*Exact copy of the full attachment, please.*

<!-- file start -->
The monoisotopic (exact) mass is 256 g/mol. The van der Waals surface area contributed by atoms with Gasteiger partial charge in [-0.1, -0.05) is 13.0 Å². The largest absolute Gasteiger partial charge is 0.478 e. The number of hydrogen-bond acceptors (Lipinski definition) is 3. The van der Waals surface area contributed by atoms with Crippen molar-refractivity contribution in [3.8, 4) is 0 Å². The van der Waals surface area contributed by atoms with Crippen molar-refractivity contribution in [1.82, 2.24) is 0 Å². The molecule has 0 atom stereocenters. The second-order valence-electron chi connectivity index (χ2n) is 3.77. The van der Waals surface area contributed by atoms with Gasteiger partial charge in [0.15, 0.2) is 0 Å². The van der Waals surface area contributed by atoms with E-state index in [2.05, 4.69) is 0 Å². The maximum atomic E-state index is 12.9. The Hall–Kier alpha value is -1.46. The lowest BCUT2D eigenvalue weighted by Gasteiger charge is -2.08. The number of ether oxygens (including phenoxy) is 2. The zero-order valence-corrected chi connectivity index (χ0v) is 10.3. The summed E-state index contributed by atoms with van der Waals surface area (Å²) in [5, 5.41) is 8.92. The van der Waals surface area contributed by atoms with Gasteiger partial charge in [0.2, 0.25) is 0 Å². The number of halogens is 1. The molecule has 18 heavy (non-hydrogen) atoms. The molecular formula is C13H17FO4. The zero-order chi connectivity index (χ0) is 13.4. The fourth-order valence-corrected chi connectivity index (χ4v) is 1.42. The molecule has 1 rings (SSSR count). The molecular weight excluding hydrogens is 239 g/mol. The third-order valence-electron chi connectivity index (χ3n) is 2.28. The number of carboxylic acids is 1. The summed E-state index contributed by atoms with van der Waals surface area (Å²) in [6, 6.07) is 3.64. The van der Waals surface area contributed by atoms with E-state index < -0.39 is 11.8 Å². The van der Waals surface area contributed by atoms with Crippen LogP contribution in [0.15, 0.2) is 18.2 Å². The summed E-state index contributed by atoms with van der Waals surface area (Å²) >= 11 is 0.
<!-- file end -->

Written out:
The monoisotopic (exact) mass is 256 g/mol. The van der Waals surface area contributed by atoms with Gasteiger partial charge in [-0.1, -0.05) is 13.0 Å². The largest absolute Gasteiger partial charge is 0.478 e. The number of hydrogen-bond acceptors (Lipinski definition) is 3. The van der Waals surface area contributed by atoms with Crippen molar-refractivity contribution in [3.8, 4) is 0 Å². The van der Waals surface area contributed by atoms with Crippen molar-refractivity contribution in [1.82, 2.24) is 0 Å². The molecule has 0 atom stereocenters. The second-order valence-electron chi connectivity index (χ2n) is 3.77. The van der Waals surface area contributed by atoms with Gasteiger partial charge in [0.15, 0.2) is 0 Å². The van der Waals surface area contributed by atoms with E-state index in [2.05, 4.69) is 0 Å². The maximum atomic E-state index is 12.9. The Hall–Kier alpha value is -1.46. The lowest BCUT2D eigenvalue weighted by Gasteiger charge is -2.08. The number of ether oxygens (including phenoxy) is 2. The zero-order valence-corrected chi connectivity index (χ0v) is 10.3. The summed E-state index contributed by atoms with van der Waals surface area (Å²) in [5, 5.41) is 8.92. The van der Waals surface area contributed by atoms with Gasteiger partial charge in [0.2, 0.25) is 0 Å². The number of halogens is 1. The molecule has 18 heavy (non-hydrogen) atoms. The molecular formula is C13H17FO4. The zero-order chi connectivity index (χ0) is 13.4. The fourth-order valence-corrected chi connectivity index (χ4v) is 1.42. The molecule has 1 rings (SSSR count). The molecular weight excluding hydrogens is 239 g/mol. The third-order valence-electron chi connectivity index (χ3n) is 2.28. The number of carboxylic acids is 1. The summed E-state index contributed by atoms with van der Waals surface area (Å²) in [6, 6.07) is 3.64. The van der Waals surface area contributed by atoms with E-state index < -0.39 is 11.8 Å². The van der Waals surface area contributed by atoms with Crippen LogP contribution in [0.15, 0.2) is 18.2 Å². The summed E-state index contributed by atoms with van der Waals surface area (Å²) >= 11 is 0.